Defendant argues in Point III of his brief that the trial court erred in denying his request for bail pending appeal. R. 2:9-4. Defendant was convicted of sexually assaulting a child. The nature of the conviction indicates a risk to the community. The matter is moot, in any event, given our affirmance of his convictions.


Finally, defendant argues in Point IV of his brief that the six-year sentence imposed by the trial judge for his convictions of second-degree assault, third-degree burglary and third-degree endangering the welfare of a child was "manifestly excessive."

In determining the appropriate sentence to be imposed on a convicted individual, the sentencing judge must consider specifically enumerated aggravating and mitigating circumstances identified at N.J.S.A. 2C:44-1a and b, balance them, and explain how the sentence was determined so that the reviewing court will have an adequate record to review on appeal. State v. Abdullah, 184 N.J. 497, 507 (2005); State v. Kruse, 105 N.J. 354, 378 (1987). If a sentencing judge properly identifies and balances the factors, and their existence is supported by sufficient credible evidence in the record, an appellate court should affirm the sentence. State v. Carey, 168 N.J. 413, 426-27 (2001); State v. Megargel, 143 N.J. 484, 493-94 (1996). If a judge adheres to the sentencing guidelines, the sentence imposed should be modified only if it "shock[s] the judicial conscience." State v. Roth, 95 N.J. 334, 365 (1984).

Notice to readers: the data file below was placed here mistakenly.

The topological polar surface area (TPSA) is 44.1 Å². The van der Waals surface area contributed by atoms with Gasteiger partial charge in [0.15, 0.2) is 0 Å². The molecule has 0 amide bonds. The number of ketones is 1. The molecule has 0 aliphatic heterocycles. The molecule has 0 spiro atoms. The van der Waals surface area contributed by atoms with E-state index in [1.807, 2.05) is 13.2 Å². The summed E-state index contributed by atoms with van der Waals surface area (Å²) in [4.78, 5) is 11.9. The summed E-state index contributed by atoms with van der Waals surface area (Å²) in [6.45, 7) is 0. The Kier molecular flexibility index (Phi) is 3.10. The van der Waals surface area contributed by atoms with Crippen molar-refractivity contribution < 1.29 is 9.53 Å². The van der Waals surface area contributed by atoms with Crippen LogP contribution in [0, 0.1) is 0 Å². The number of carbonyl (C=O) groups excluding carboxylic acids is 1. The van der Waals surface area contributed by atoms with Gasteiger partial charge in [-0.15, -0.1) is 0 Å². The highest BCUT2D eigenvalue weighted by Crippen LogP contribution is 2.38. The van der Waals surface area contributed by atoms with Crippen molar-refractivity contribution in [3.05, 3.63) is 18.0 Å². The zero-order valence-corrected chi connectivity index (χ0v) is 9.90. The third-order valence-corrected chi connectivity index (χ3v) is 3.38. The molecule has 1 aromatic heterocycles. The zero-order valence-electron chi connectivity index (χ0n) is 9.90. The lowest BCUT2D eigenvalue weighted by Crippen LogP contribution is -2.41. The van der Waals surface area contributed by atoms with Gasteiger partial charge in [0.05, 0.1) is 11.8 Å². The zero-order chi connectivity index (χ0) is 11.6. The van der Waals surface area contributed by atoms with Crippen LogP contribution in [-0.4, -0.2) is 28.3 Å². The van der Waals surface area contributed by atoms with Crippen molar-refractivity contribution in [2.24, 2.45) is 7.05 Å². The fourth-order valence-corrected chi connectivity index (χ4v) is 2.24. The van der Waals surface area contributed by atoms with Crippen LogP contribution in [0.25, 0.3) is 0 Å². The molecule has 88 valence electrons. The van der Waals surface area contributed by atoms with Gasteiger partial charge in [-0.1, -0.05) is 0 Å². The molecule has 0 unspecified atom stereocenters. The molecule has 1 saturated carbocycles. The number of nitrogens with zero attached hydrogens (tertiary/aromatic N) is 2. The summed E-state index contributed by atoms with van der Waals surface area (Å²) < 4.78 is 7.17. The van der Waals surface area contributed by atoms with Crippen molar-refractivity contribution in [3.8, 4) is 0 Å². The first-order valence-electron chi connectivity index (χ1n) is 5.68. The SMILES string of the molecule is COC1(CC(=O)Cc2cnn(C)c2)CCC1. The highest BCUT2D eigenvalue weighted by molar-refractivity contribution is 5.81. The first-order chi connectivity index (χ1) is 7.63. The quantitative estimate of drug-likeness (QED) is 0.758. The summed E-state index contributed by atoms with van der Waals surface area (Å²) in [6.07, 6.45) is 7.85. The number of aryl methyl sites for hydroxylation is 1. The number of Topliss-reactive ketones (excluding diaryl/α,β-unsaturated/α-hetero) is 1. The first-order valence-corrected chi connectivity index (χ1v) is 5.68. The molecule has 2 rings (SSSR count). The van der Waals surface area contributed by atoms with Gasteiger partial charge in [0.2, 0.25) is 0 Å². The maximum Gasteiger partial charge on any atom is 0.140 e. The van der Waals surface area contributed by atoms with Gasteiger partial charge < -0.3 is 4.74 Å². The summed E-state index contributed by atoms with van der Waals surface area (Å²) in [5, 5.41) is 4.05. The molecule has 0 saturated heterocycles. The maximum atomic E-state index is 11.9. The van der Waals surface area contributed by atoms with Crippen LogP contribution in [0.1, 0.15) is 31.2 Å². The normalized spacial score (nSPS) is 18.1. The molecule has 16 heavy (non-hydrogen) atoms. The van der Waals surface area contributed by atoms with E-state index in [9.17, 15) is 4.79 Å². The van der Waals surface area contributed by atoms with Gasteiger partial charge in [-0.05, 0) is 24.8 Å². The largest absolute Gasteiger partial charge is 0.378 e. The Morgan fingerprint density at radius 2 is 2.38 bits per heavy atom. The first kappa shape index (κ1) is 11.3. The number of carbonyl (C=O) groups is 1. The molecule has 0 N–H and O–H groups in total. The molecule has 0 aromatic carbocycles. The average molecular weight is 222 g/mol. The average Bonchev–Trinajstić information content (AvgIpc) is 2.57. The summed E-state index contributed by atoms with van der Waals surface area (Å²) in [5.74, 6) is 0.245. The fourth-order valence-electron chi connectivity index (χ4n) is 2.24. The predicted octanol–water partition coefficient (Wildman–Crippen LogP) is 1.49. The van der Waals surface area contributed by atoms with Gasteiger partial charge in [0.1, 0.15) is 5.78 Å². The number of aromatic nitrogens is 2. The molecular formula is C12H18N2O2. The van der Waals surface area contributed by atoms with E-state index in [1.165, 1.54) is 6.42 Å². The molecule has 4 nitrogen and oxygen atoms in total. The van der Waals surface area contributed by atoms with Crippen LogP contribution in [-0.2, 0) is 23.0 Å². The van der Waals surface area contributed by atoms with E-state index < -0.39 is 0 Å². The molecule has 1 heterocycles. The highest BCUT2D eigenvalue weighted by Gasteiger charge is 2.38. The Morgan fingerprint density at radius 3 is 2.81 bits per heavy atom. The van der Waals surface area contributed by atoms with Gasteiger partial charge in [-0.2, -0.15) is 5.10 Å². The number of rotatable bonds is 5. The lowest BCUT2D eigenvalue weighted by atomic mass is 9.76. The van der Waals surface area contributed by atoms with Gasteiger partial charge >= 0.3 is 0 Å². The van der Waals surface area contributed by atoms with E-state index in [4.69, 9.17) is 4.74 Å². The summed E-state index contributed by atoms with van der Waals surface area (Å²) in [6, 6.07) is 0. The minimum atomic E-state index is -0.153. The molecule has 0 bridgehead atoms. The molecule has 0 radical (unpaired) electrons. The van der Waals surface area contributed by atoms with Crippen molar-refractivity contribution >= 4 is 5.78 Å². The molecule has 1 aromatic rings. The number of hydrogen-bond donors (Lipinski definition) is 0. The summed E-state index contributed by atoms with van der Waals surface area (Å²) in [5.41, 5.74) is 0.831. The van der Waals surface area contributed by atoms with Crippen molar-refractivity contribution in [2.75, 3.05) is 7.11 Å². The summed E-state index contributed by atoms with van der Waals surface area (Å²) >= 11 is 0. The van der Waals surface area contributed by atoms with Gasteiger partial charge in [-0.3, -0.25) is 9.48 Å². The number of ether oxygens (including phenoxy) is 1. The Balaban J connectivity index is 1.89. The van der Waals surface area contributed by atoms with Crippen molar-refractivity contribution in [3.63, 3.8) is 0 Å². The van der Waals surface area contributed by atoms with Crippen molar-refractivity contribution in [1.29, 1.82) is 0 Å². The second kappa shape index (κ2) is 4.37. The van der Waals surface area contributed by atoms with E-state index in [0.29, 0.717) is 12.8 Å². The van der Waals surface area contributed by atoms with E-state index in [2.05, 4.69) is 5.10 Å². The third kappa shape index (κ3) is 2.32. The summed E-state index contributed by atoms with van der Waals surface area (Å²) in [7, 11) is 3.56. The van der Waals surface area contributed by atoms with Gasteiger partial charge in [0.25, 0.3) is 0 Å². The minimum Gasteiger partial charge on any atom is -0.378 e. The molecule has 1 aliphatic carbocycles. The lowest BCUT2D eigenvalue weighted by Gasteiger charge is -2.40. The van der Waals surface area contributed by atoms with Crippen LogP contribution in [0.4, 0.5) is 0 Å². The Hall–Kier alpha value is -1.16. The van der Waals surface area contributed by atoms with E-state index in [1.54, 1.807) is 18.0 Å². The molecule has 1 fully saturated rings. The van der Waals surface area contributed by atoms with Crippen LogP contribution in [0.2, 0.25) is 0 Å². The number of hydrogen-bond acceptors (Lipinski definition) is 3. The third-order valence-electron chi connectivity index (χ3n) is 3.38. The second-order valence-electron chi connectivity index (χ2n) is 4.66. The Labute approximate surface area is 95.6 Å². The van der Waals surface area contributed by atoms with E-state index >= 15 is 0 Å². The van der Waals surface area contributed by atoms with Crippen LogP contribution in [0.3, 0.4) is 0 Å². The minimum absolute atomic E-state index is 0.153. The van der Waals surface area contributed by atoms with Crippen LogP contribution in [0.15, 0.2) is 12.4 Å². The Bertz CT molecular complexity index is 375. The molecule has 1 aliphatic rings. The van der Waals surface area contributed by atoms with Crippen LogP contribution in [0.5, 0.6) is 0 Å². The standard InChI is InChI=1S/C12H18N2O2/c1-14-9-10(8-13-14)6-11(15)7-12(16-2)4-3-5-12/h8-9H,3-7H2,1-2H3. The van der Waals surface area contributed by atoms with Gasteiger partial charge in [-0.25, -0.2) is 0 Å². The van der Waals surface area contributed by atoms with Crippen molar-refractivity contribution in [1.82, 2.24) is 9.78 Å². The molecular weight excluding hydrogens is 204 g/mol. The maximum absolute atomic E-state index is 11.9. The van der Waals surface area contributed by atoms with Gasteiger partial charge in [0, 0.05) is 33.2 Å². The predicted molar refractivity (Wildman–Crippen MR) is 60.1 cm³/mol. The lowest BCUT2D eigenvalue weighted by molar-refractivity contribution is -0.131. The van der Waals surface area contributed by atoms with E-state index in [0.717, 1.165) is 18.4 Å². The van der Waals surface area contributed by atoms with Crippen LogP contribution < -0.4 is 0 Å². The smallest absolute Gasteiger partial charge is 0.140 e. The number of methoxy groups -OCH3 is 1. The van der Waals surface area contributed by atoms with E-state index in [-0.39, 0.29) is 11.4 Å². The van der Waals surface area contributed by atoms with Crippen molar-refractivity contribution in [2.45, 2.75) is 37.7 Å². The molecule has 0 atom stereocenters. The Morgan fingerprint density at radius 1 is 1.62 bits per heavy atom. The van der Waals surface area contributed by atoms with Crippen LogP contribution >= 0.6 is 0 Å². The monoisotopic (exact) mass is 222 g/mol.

In State v. Bieniek, 200 N.J. 601 (2010), the Supreme Court fortified the authority of sentencing judges, reminding appellate judges to avoid substituting their preferences for legally compliant sentencing actions by the trial court:

Because the sentencing court adhered to the sentencing principles set forth in the Code and defined in our case law, its discretion should be immune from second-guessing. We grant to it the deference to which it is entitled under our traditional principles of appellate review of a criminal sentence.

[Id. at 612.]

In sentencing defendant, the judge properly noted defendant's prior juvenile record, State v. Marzolf, 79 N.J. 167, 177-78 (1979), which included a prior adjudication as a delinquent and placement on probation for burglary. Additionally, the court noted that defendant violated probation as a juvenile. Defendant had two municipal court convictions as an adult. Based on defendant's prior record, the court found aggravating factor three, the risk that the defendant will commit another offense, N.J.S.A. 2C:44-1a(3), and aggravating factor nine, the need to deter defendant and others, N.J.S.A. 2C:44-1a(9). The court gave only "partial weight" to aggravating factor two, harm to the victim based on his particular vulnerability, N.J.S.A. 2C:44-1a(2). Although the victim must be under thirteen years old for a defendant to be guilty of second-degree sexual assault, the court was permitted to consider the victim's age of nine. See State v. Taylor, 227 N.J. Super. 441, 453 (1988) (noting when sentencing a defendant convicted of sexually assaulting a four-year old that although "the statutory element would have been present had the victim been a 12-year old with some sophistication . . . . [t]he extreme youth of the victim was a proper aggravating factor to have been considered by the court."). In rejecting mitigating factor ten, defendant is particularly likely to respond to probationary treatment, N.J.S.A. 2C:44-1b(10), the court noted that defendant committed the current offense despite his prior probationary terms as a juvenile and as an adult. The court found that imprisonment would result in an excessive hardship on defendant, mitigating factor eleven, N.J.S.A. 2C:44-1b(11), and balanced this mitigating factor against the aggravating factors. The court properly found the appropriate factors based upon credible evidence and balanced them pursuant to the statutory scheme.

The court sentenced defendant below the mid-point for a second-degree crime. The sentence does not "shock the judicial conscience." Roth, supra, 95 N.J. at 365.